A Reader Writes:
I work as a consultant in my own company. If I sense that a client will be unreasonable and threaten the outcome of my work, should I just walk away? Or should I take the job and try to be a better influencer?
There certainly are parallels of both the embedded employee role and the consultant as they face similar challenges when aligning expectations of their stakeholders. Most of the topics that are covered here apply to both of these valuable organizational resources. (The Navigator is planning an upcoming topic on how to cultivate the ideal relationship between embedded managers and the consultants they hire.)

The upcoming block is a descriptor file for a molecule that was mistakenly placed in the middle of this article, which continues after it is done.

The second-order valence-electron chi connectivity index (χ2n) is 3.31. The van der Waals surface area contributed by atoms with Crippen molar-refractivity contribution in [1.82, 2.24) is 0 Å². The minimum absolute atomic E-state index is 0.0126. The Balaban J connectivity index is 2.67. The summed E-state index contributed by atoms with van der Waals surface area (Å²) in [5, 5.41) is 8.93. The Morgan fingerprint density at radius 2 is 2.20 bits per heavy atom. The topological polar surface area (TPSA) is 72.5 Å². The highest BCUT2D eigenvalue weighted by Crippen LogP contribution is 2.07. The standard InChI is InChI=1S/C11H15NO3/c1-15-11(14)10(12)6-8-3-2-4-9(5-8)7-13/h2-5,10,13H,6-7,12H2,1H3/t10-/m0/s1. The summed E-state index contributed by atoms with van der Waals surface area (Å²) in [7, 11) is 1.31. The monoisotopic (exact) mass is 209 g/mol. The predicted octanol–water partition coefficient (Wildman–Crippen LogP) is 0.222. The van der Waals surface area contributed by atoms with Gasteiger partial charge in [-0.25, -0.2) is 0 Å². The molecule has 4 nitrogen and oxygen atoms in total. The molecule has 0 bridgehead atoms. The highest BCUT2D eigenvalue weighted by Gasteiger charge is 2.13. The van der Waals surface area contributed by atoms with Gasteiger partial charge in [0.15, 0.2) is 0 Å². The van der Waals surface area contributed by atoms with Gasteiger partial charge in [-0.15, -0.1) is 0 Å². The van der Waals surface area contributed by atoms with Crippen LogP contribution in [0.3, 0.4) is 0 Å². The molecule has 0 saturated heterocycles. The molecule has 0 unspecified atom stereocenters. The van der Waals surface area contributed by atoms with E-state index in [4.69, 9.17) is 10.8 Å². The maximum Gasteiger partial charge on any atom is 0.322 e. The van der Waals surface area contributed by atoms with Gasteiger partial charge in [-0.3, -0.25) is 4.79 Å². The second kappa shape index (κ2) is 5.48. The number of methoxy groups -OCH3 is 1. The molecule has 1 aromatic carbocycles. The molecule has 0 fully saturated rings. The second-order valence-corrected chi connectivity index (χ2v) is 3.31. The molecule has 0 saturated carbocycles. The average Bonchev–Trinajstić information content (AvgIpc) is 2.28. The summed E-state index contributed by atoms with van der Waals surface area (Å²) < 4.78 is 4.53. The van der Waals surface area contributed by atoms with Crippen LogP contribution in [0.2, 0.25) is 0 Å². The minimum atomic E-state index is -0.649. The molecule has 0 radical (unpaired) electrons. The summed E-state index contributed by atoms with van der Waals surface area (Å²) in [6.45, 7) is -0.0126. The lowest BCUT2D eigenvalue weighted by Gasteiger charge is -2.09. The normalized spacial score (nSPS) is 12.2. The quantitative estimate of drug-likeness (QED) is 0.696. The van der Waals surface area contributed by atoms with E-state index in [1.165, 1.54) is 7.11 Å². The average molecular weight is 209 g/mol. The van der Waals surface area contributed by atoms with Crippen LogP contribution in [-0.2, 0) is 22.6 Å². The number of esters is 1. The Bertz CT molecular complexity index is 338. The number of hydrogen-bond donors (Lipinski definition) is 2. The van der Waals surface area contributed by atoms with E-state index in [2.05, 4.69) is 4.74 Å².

The Navigator wishes to reverse your two-part question by addressing how to avoid an undesirable client on the outset. The Navigator has found a kind of crystal ball to predict client outcomes, albeit a somewhat cloudy one, gaining inspiration from the risk assessment questions used in the early phases of change management best practices, ADKAR, for example. Most projects that you will be asked to engage in will likely change how people are expected to engage with each other via a process and / or a product, so change management principals apply. Probing questions should be asked of your prospective client: What is their motivation for hiring you? Is it to tick a box to demonstrate effort to senior management? (a wide-spread malady). Can they clearly articulate the problem you are asked to solve? How will success be measured? Do all major stakeholders concur? What were the outcomes of other projects they have managed? Other consultants they have hired? Were they happy with those outcomes? This kind of probing will form a picture for you (let’s hope it’s not of Dorian Gray) allowing you to make an informed choice. As a business owner, you might also decide to take the gig anyway, even if you don’t like the answers. You may feel that your engagement is an opportunity to educate your clients as an argument for future, more productive projects with that organization. If you do decide to go into a situation with reservations, it is vital to align your client’s expectations with reality. The Navigator has learned that the most important metric in many circumstances is the Return on Expectations. Share your concerns with the client right up front. Provide them examples of scenarios that have been successful, and those that have not worked and the reasons why. Advocate for a less ambitious solution to test the waters before over-promising.